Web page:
Cleaning House

Sweeping broomIf you’re like me, you can hardly keep up with the deluge of reports of apparent police misconduct, often with fatal results.

The biggest case in the news right now is of course, that of Freddie Gray. Just today, Baltimore State’s Attorney Marilyn Mosby announced charges against 6 officers involved in the Gray incident. Those charges included false imprisonment, because her investigation concluded there was no justification for the arrest in the first place!

Recently a judge in Cook County, Illinois dismissed a case against a Chicago police detective who–while off duty–fired into a small crowd of people and killed an innocent bystander, Rekia Boyd. Of course the cop claimed that someone in the crowd had a gun…but no gun or evidence of a gun was found, and the intended target (who was injured but not killed) had a cell phone in his hand. Interestingly, the judge who tossed the case implied that the officer should have been charged with murder, a more serious crime than that he had been charged with.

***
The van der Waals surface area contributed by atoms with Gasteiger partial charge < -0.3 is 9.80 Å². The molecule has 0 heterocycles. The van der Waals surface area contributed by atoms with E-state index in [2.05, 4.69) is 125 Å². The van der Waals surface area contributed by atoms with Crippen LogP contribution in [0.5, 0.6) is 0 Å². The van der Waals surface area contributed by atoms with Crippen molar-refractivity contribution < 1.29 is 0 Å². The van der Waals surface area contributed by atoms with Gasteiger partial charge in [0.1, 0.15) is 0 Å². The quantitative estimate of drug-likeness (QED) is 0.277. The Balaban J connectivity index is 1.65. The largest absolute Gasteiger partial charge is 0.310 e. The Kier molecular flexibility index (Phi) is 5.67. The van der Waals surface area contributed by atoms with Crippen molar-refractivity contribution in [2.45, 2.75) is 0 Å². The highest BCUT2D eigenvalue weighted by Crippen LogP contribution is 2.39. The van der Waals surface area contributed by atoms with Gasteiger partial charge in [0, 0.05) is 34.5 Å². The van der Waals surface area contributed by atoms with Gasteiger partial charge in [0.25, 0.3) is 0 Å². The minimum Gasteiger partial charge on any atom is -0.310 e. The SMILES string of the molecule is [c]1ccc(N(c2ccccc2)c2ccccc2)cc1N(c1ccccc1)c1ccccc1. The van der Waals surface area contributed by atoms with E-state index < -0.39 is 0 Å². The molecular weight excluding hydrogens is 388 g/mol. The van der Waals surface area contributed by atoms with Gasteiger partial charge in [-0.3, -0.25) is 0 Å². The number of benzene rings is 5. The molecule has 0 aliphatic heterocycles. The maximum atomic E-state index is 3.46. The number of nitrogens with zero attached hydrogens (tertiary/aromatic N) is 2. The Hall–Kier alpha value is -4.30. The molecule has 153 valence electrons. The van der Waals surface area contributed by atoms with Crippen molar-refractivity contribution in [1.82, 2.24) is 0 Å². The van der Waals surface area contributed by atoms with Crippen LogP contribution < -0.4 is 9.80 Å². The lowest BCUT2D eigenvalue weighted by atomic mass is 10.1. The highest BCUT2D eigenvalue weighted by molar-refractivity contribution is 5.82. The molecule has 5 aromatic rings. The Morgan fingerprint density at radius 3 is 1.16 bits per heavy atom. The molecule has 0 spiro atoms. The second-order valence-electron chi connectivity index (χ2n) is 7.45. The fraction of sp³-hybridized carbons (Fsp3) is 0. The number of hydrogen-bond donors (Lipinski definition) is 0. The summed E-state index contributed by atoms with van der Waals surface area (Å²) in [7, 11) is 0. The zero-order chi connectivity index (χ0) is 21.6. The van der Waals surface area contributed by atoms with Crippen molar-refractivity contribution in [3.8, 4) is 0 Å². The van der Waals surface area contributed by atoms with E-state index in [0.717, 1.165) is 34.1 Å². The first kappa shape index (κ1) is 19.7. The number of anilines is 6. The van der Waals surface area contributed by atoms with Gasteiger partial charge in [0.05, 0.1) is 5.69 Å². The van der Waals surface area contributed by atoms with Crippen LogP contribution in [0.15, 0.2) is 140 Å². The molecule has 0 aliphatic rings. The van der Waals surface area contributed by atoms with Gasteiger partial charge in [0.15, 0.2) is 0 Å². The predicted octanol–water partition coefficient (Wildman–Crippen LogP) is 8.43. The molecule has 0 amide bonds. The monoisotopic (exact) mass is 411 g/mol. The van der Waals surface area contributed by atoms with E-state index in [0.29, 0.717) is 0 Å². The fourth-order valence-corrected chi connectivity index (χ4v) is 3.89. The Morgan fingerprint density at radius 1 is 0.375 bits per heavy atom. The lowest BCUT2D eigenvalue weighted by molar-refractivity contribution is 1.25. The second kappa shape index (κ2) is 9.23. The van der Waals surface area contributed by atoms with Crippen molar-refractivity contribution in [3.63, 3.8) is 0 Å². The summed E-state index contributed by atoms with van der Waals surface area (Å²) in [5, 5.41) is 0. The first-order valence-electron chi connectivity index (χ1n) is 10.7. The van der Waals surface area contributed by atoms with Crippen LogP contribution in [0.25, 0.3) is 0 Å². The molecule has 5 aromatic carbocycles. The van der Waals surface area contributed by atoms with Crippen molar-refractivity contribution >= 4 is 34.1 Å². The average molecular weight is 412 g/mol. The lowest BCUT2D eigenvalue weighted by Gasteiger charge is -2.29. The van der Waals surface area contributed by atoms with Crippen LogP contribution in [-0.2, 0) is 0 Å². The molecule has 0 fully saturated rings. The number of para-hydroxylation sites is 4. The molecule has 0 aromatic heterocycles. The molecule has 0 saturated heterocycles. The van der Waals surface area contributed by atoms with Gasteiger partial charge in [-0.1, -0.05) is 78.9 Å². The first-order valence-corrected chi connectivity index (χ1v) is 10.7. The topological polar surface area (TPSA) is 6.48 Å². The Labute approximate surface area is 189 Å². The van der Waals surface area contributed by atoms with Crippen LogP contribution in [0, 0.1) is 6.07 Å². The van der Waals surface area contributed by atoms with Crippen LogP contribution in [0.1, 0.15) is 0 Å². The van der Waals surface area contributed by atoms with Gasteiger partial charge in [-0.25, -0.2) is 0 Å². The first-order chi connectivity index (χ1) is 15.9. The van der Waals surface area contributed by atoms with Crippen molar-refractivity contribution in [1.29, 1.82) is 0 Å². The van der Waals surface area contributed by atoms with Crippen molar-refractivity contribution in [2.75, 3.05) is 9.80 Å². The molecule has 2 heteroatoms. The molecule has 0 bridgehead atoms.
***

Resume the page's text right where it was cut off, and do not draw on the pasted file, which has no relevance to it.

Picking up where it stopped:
Not long ago, most of us probably saw the incredibly disturbing video of North Charleston police officer Slager shooting a fleeing, unarmed Walter Scott in the back several times, then planting his taser next to the body.

I think what we are seeing is the inevitable result of the complete abdication of responsibility of police to police their own. I still believe many if not most police officers are basically good people. But as John Stuart Mill wrote, “Bad men need nothing more to compass their ends, than that good men should look on and do nothing.” We have seen that police will not keep their own house in order. In fact, those who try may find themselves punished instead of the bad guys! That leaves us–the rest of Society–no choice but to clean their house for them. The time has more than come.

An open letter to Gov. Scott Walker: stop perpetuating the myth of the lazy professor

Originally posted on The Contemplative Mammoth: